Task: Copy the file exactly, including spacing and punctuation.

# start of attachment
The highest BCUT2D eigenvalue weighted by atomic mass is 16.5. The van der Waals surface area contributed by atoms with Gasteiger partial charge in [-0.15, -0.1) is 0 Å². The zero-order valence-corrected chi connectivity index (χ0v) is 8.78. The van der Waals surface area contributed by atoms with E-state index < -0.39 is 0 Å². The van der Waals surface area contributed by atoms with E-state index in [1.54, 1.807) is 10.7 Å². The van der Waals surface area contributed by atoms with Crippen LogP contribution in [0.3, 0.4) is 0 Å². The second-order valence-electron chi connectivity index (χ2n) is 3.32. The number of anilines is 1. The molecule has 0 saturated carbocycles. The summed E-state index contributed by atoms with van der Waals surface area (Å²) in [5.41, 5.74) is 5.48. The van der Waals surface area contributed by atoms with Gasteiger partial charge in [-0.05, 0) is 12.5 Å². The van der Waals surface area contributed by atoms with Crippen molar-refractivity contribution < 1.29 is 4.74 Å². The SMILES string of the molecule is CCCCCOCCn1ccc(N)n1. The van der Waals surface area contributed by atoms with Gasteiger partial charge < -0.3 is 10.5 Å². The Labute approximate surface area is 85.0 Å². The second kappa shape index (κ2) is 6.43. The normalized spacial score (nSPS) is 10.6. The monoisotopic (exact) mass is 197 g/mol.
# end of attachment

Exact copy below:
The highest BCUT2D eigenvalue weighted by atomic mass is 16.5. The van der Waals surface area contributed by atoms with Gasteiger partial charge in [-0.15, -0.1) is 0 Å². The zero-order valence-corrected chi connectivity index (χ0v) is 8.78. The van der Waals surface area contributed by atoms with E-state index < -0.39 is 0 Å². The van der Waals surface area contributed by atoms with E-state index in [1.54, 1.807) is 10.7 Å². The van der Waals surface area contributed by atoms with Crippen LogP contribution in [0.3, 0.4) is 0 Å². The second-order valence-electron chi connectivity index (χ2n) is 3.32. The number of anilines is 1. The molecule has 0 saturated carbocycles. The summed E-state index contributed by atoms with van der Waals surface area (Å²) in [5.41, 5.74) is 5.48. The van der Waals surface area contributed by atoms with Gasteiger partial charge in [-0.05, 0) is 12.5 Å². The van der Waals surface area contributed by atoms with Crippen molar-refractivity contribution < 1.29 is 4.74 Å². The SMILES string of the molecule is CCCCCOCCn1ccc(N)n1. The van der Waals surface area contributed by atoms with Gasteiger partial charge < -0.3 is 10.5 Å². The Labute approximate surface area is 85.0 Å². The second kappa shape index (κ2) is 6.43. The normalized spacial score (nSPS) is 10.6. The monoisotopic (exact) mass is 197 g/mol.